For my internship, I am interning at the Texas State Capitol for the office of State Representative Ryan Guillen.
As a legislative intern I have a variety of day to day tasks. I start the day by performing everyday tasks that allow the office to function properly, I then follow this by checking and updating our offices social media outreach program. Another important part of what I do is talking to constituents, recording their information and concerns, and logging them into our constituent management service. After that I complete any current casework assignments and then ask for additional casework and begin on that. In addition to these daily tasks I may also have to prepare physical mail to be sent out.
As with my other internship in the legislature, this experience has been extremely interesting. However, this is especially true because I am now serving a different district. Before this I worked for a representative that served the Austin area, but the office I work in now is closer to the US-Mexico border. So now, not only do I get to learn the procedures of another office but I also get to learn about the needs of people in another part of the state and how to best serve them. Learning these new concerns has opened my eyes to a whole new set of problems that are affecting people in the state of Texas. And these issues aren’t necessarily what you might think. For instance, since the district is close to the border and has a large Hispanic population, people might think that the largest issue concerning its inhabitants is immigration. However, while this is a concern, the people of the district are also concerned about property taxes, internet connection and reliability, and consumer protection issues.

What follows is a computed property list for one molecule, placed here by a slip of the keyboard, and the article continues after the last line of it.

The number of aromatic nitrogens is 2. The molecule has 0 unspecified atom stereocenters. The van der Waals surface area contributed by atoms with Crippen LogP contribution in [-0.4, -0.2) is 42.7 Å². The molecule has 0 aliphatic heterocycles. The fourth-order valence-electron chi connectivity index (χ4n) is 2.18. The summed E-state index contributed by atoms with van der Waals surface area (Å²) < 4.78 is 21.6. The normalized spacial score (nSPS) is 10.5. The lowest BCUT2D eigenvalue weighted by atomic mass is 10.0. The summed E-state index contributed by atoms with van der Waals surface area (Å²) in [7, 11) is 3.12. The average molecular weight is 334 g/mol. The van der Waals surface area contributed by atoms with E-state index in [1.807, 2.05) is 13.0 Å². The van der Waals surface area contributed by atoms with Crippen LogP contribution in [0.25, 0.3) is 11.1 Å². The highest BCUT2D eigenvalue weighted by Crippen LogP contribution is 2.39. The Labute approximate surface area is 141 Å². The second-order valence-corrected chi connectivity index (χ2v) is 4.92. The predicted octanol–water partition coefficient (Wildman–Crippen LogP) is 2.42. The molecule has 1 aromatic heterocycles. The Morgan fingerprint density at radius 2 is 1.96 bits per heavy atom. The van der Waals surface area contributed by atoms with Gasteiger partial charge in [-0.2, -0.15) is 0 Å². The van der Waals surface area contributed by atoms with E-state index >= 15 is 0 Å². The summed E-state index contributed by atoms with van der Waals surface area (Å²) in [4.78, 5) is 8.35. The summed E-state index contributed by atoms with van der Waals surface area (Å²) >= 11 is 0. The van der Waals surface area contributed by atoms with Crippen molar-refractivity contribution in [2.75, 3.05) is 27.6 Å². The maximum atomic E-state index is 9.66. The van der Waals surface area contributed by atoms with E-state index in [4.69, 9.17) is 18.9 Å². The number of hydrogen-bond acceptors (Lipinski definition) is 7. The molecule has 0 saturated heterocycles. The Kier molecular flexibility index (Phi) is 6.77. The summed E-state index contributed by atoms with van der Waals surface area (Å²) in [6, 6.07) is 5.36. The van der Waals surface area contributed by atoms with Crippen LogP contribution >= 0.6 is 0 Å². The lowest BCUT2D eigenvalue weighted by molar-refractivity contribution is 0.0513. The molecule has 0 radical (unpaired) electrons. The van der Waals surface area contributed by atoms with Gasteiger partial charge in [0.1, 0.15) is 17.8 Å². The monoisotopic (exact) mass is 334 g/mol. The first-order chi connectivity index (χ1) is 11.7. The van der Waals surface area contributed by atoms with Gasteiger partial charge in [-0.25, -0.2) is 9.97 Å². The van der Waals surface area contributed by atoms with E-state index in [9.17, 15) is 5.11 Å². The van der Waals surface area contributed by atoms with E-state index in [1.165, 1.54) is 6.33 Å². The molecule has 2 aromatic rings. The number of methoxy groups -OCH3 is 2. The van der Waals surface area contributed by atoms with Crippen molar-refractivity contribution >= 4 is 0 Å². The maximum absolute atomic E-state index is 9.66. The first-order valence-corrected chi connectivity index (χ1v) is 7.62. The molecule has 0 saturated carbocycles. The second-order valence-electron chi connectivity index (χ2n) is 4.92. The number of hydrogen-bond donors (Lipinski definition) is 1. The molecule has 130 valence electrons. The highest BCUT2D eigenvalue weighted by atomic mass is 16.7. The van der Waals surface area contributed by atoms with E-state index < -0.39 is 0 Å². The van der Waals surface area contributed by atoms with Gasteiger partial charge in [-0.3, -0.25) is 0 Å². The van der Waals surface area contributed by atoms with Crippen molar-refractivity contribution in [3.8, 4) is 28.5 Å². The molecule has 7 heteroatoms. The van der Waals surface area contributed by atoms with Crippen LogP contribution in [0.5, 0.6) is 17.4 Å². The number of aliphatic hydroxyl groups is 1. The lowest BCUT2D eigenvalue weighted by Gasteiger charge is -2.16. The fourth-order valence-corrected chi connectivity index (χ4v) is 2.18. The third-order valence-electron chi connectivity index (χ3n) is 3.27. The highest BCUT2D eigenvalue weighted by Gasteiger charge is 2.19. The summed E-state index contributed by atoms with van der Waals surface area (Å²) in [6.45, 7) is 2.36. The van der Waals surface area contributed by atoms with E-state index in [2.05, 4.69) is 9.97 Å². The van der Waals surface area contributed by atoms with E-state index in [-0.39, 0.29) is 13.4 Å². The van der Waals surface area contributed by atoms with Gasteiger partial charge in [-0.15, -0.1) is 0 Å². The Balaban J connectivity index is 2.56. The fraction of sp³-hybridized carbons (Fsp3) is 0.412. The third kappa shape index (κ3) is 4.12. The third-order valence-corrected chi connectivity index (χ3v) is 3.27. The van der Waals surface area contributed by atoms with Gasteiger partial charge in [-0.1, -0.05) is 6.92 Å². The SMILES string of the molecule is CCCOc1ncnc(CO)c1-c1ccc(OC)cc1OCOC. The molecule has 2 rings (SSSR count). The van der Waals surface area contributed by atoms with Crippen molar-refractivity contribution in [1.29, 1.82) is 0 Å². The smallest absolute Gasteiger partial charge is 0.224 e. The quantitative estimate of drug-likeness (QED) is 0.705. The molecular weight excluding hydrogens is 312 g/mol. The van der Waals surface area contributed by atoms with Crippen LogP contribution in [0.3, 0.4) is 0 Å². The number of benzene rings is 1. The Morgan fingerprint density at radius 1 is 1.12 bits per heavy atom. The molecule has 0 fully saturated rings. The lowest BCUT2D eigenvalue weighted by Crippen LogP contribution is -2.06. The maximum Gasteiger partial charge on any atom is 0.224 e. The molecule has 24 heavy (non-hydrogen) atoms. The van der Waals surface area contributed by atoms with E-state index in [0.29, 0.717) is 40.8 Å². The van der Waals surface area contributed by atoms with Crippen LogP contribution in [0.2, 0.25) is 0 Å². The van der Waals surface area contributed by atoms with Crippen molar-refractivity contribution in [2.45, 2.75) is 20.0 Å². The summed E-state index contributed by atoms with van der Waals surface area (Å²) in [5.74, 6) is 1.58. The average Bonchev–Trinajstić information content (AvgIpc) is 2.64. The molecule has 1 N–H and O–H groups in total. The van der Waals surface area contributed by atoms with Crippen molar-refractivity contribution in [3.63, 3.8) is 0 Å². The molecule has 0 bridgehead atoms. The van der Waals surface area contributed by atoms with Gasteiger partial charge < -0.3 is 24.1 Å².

The different issues concerning the people we serve aren’t the only surprise that I have come across. Another thing that I have had to readjust to is the workload. During my past internship the legislative session was fast approaching and there were many calls and concerns about upcoming legislation and everything was very fast paced. However, the legislative session is currently far off and therefore there aren’t as many calls about bills or policy positions. Instead, most of the calls we are getting are from constituents that need help with everyday issues that would fall under the category of casework. This means helping people on a more individual level rather than on the level of wide scale policy changes.
In addition to the type of work that I do being different, the amount of work is different too. Because the session isn’t approaching there isn’t such an abundance of work to be done and therefore the flow of work is slightly more relaxed. This allows staff and interns to converse more freely and talk about the news, events, and procedures of the state legislature. This creates a more open and friendly learning environment and greatly benefits the interns.